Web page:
Wednesday, January 20, 2016

It Really Looks Like There Is Going To Be Major Pushback On The Government ePIP Proposals.

While we were all having a break this little storm was brewing:

GPs must upload PCEHR summaries for PIP

| 13 January, 2016 |
GPs will have to upload shared health summaries to the PCEHR in return for e-health PIP payments, Australian Doctor has been told.
Leaked details on the new requirements of the E-health Practice Incentives Programme emerged last month following a consultation by the Federal Department of Health in September.
It is understood that under the revamp, each practice will be required to upload a shared health summary onto the PCEHR for 0.5% of its standardised whole patient equivalents (SWPEs) each quarter.
Australian Doctor has been told this would mean each GP creating and uploading around five shared health summaries per quarter for the practice to meet the new requirement.
A key element of the PCEHR system (now renamed the MyHealth record), the summaries are meant to provide clinical information for health professionals across the health system, including for doctors working in ED.
The summaries include the patient’s current diagnoses and medications, as well as allergies and immunisations.
Australian Doctor has been given no official confirmation from the Federal Government of the new rules, which are due to be in place in May this year.
However, the RACGP last year said it could not support any move for GPs or practices to hit fixed targets for shared summaries, claiming the changes would be “misaligned, ill-timed, superficial, will not support meaningful use”.
More here:
There is also more coverage here:

New ePIP rules ripe for 'gaming': RACGP

15 January 2016
GOVERNMENT plans to tie e-health practice incentive payments of $50,000 a quarter to GPs uploading a specified number of shared health summaries leaves "the door wide open" for "gaming the system", the RACGP says.
Under changes flagged in a Christmas Eve email from the Department of Health, practices will need to upload a shared health summary for 0.5% of the their "standardised whole patient equivalent" per quarter to maintain ePIP eligibility.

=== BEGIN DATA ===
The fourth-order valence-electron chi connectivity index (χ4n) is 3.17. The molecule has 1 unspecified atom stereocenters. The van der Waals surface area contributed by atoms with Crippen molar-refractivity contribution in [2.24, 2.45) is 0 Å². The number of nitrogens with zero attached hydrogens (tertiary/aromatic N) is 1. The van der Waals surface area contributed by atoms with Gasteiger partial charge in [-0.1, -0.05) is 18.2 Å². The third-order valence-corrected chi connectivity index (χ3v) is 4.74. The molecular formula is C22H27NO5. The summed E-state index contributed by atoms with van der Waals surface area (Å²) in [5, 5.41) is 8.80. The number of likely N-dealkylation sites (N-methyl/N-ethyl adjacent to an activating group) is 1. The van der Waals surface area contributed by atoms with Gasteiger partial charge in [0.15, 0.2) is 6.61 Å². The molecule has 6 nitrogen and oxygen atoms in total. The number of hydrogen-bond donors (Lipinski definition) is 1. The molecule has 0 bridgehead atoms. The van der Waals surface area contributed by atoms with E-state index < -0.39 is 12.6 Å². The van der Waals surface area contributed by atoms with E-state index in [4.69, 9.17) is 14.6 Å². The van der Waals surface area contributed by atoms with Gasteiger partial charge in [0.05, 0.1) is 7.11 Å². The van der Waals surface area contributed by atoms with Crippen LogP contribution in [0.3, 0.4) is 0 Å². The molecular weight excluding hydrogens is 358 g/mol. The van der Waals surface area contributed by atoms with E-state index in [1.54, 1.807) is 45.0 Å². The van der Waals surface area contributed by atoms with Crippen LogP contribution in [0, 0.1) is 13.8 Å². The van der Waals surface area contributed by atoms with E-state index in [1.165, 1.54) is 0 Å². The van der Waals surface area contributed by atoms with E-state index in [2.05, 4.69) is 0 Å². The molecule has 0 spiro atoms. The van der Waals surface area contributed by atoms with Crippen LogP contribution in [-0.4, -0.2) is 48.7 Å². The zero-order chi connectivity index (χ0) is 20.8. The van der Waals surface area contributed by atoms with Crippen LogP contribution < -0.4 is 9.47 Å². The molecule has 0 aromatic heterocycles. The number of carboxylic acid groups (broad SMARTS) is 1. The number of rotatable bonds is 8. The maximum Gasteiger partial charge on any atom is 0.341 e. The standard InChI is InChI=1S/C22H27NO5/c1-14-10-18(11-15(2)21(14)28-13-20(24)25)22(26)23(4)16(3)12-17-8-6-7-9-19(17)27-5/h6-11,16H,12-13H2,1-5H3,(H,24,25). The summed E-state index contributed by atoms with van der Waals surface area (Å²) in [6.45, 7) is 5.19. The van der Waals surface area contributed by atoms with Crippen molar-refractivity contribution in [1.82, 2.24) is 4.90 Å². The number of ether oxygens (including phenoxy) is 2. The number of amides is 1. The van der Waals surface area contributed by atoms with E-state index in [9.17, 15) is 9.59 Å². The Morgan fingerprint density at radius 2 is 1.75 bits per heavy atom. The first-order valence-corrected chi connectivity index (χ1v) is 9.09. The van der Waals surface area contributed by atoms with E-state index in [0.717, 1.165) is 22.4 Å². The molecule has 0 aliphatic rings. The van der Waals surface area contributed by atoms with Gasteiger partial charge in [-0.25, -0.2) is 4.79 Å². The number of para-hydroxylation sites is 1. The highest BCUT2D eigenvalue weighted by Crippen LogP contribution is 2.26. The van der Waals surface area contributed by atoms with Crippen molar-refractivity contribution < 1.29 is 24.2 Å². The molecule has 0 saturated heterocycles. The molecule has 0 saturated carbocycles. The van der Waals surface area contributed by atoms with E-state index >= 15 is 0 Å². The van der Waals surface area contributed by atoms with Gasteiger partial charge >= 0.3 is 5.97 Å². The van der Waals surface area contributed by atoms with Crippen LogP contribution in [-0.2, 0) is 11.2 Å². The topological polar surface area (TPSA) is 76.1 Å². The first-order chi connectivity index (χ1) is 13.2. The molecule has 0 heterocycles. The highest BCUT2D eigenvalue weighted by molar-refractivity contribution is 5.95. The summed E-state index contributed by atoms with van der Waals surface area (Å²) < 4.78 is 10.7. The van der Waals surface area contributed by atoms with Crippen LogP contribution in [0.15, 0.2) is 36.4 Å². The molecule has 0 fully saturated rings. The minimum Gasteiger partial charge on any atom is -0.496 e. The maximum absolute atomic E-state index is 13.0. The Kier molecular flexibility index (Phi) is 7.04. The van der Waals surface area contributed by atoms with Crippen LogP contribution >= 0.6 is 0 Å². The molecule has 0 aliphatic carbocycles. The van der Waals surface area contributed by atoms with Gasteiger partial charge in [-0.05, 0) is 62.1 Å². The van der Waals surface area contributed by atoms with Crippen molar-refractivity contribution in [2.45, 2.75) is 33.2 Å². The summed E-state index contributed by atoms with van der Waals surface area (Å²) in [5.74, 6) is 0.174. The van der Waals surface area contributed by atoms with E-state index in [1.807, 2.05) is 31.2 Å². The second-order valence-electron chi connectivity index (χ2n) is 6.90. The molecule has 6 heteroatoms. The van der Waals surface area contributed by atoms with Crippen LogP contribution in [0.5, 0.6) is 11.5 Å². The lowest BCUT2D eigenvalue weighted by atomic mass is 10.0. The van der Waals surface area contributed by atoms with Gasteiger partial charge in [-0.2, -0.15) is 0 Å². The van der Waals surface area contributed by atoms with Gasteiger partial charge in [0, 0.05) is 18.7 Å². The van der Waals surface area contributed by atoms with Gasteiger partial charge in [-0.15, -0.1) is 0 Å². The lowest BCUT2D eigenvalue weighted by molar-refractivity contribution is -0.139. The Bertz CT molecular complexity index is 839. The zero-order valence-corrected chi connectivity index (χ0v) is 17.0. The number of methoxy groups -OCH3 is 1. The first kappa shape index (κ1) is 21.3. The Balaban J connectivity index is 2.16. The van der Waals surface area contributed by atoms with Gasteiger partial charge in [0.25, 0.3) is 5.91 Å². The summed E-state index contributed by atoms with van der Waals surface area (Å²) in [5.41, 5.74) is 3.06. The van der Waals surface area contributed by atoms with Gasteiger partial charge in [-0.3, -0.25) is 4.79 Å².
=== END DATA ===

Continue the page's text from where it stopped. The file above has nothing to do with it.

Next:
The RACGP says the policy misses its target because it aims incentives at practices rather than practitioners.
"Practices cannot directly influence the actions of practitioners," says chair of the college's expert committee on eHealth and Practice Systems, Dr Nathan Pinskier.
“If you fail to fulfil [a] requirement because the practitioners don’t want to do it or are unable to... then the practice will forfeit the whole of its ePIP payment.”
Practices will hit likely hit targets by uploading the “easiest” shared health summaries, which may in themselves not be useful information but “just achieving a statistical result”, he says.
More here:
and here:

Practices to lose thousands if GPs don't create PCEHR summaries

| 14 January, 2016 |
Practices will lose their entire e-health Practice Incentive Program payment if their GPs refuse to upload shared health summaries to the PCEHR, the Federal Department of Health has confirmed.
On Wednesday it emerged that the E-health Practice Incentive Porgramme requirements will be revamped.
From May, each practice will have to upload a shared health summary for 0.5% of its standardised whole patient equivalents (SWPEs) each quarter.
Australian Doctor has been told this would mean each GP creating and uploading around five shared health summaries per quarter for the practice to hit the target.
However, the health department says failure to hit the target will mean practices being denied the entire incentive payment — even if they meet the four other e-health PIP requirements.